In 1760, Henry Hoagland sold land along the west side of Old Nazareth Road to a settler named Peter Seip. Shortly thereafter, in honor of Peter Seip, this area became known as Seipsville. He began building what was to be the first public house between Easton and Nazareth. Soon after its construction, the Seipsville Inn became a very popular stagecoach stop for travelers passing through the Lehigh Valley. These weary frontiersmen could sleep, eat, and enjoy an evening of gossip at the newly erected inn.
As time passed, the Seipsville Inn became a famous meeting place for many civic and political organizations. The township board of supervisors met regularly here at the Seipsville Inn. At one particular meeting, they discussed plans for creating a new township. At the time, Seipsville was part of Forks Township. So in 1857, these determined men decided to establish a new township. Named after George Palmer, the Surveyor General of Pennsylvania, it became known as Palmer Township. The details were finalized here in the meeting room located on the second floor.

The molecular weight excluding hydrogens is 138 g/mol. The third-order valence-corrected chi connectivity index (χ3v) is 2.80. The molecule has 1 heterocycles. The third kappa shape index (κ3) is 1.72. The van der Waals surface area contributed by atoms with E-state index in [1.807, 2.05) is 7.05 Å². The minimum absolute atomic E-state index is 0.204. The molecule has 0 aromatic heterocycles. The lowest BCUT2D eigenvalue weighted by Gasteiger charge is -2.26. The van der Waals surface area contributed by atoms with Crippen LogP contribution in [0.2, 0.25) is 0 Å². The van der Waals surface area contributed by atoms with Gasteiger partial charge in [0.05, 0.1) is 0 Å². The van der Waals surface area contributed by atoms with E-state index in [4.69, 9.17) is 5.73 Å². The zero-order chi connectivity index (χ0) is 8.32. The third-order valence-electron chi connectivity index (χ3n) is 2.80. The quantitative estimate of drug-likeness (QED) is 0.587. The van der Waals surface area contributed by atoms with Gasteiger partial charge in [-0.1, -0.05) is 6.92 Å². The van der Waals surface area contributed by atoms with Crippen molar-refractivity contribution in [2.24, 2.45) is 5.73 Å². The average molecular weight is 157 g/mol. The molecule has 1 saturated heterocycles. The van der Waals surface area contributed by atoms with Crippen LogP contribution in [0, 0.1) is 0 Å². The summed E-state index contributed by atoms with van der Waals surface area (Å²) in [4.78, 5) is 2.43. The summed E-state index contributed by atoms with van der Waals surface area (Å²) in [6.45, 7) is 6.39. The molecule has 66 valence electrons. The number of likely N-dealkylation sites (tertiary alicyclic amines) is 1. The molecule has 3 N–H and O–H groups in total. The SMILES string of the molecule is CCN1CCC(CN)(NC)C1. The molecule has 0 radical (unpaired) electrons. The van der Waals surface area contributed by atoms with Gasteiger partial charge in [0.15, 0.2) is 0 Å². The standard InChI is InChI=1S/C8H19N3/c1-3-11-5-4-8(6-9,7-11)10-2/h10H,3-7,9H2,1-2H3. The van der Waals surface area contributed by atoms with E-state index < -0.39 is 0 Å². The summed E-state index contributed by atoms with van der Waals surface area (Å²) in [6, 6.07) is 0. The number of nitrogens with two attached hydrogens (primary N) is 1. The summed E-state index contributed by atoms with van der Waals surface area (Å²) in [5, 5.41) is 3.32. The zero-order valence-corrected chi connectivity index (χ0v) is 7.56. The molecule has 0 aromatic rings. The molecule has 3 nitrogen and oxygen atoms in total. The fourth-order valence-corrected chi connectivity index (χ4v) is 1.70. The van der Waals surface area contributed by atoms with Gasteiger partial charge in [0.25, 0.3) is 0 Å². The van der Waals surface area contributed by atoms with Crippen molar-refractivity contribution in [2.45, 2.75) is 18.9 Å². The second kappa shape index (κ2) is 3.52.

Throughout much of the 20th century, the Seipsville Inn continued to serve many purposes. It was used as a polling place and a post office for township residents. In 1977, the Seipsville Inn was purchased by the late Elpedio “Pete” Pettinelli. The Pettinelli family immediately worked to restore the building to its original design. During that same year, the Seipsville Inn was placed on the National Register of Historic Places. Now Seipsville has revealed its unique and original eighteenth-century architecture and stonework in a venue that provides the warm and inviting atmosphere for your corporate event, intimate gathering or banquet.